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Stocks, CEO pay, and furloughs. What can we learn?

Three business focused stories out I want to highlight.

The New York Times has a piece looking at Big Tech’s Domination of business.    The stocks of Apple, Amazon, Alphabet, Microsoft and Facebook now represent 20% of the stock market’s total worth.  This is a level not seen from an industry in the last 70 years.  This as Apple reached $2 Trillion in market value on Wednesday.

The Washington Post took a look at CEO compensation, which climbed to its highest level in seven years last year.      The Economic Policy Institute found that executives set a CEO to worker pay level at 320 to 1, up from 293 to 1 in 2018 and from 61-to-1 in 1989.  

The Post also looked at companies that have held off on furloughs, and cited a Harvard Business School study.    From that piece, “ One study from Harvard Business School found that after one Fortune 500 company  laid off  15 percent of its staff, the number of new inventions it produced fell by 24 percent the following year. Another study found that a 1 percent reduction in staff  correlated  with a 31 percent increase in voluntary turnover in the next year. Yet another study  revealed that those who continue to work at a company after a layoff experience a 41 percent decline in job satisfaction and a 20 percent decline in job performance.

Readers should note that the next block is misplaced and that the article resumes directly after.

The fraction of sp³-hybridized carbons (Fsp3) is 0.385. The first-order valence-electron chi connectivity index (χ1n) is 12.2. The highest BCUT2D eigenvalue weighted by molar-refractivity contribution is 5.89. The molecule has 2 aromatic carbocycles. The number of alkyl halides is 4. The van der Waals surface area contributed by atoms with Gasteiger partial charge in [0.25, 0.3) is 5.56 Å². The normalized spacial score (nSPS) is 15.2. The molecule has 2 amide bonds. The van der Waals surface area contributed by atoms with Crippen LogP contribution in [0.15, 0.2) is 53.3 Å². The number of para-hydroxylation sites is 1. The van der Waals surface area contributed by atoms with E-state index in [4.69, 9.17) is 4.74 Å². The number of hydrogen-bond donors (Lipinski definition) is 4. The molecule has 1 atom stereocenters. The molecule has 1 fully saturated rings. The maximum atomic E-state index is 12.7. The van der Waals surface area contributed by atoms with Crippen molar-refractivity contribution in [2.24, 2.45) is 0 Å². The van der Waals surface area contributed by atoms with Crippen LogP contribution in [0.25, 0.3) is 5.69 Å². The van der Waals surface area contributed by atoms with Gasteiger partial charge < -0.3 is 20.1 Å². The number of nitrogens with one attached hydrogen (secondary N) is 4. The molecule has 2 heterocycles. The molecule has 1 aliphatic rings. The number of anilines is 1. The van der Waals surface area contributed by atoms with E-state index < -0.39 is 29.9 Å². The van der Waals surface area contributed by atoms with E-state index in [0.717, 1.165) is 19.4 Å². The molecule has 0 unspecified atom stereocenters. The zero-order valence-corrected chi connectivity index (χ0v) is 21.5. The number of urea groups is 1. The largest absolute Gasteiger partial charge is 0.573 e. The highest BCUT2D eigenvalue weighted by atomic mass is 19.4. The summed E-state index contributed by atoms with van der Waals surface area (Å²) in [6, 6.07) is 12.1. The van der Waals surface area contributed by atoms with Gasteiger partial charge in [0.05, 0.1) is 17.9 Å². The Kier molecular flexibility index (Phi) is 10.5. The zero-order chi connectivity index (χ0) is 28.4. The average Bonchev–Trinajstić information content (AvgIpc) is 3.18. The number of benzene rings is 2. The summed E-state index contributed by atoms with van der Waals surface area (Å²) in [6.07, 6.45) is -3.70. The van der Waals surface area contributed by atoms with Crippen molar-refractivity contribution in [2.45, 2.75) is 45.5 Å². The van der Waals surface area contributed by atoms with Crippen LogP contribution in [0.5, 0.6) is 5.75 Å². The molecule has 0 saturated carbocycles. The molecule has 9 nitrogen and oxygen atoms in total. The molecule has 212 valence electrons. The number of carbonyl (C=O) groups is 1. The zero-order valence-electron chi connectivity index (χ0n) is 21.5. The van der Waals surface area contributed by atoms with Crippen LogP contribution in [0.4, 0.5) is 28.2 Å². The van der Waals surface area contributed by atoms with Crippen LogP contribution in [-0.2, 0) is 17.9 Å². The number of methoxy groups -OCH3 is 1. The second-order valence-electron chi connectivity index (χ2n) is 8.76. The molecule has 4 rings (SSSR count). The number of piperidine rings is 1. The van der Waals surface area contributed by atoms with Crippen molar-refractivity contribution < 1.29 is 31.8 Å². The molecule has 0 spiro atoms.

Why do we care?

It’s no secret I’m very pro-small business.    My lens of analysis comes from that perspective.  93% of technology services companies are doing less than $5M in revenue, which is a long way from some of these Fortune 500.

That said, there are lessons here.  First, and it’s worth reinforcing, the stock market is no indicator of the economy.    This data adds to the ever growing pile.   Do not use the stock market or stock prices as a measurement of the economy.

The second two stories tell me this.   Those companies that avoid furloughs will have a stronger team.   They create more and they do not have to absorb the job satisfaction and job performance drops.    Additionally, those big companies… they should have room for that based on that CEO compensation gap.    They just should.

Thus, the super power of smaller companies is their ability to create that better workplace.  I’ve been focused on a number of ideas in this space – addressing childcare or work-life balance.    I think there’s also power in not having that wide compensation gap.  It’s a lot easier to “be in it together”… when you really are in it together.   Small company heads are not living that pay gap.    Leverage that.   You can build a better workplace.

Source: The New York Times

Source: The Washington Post

Source: The Washington Post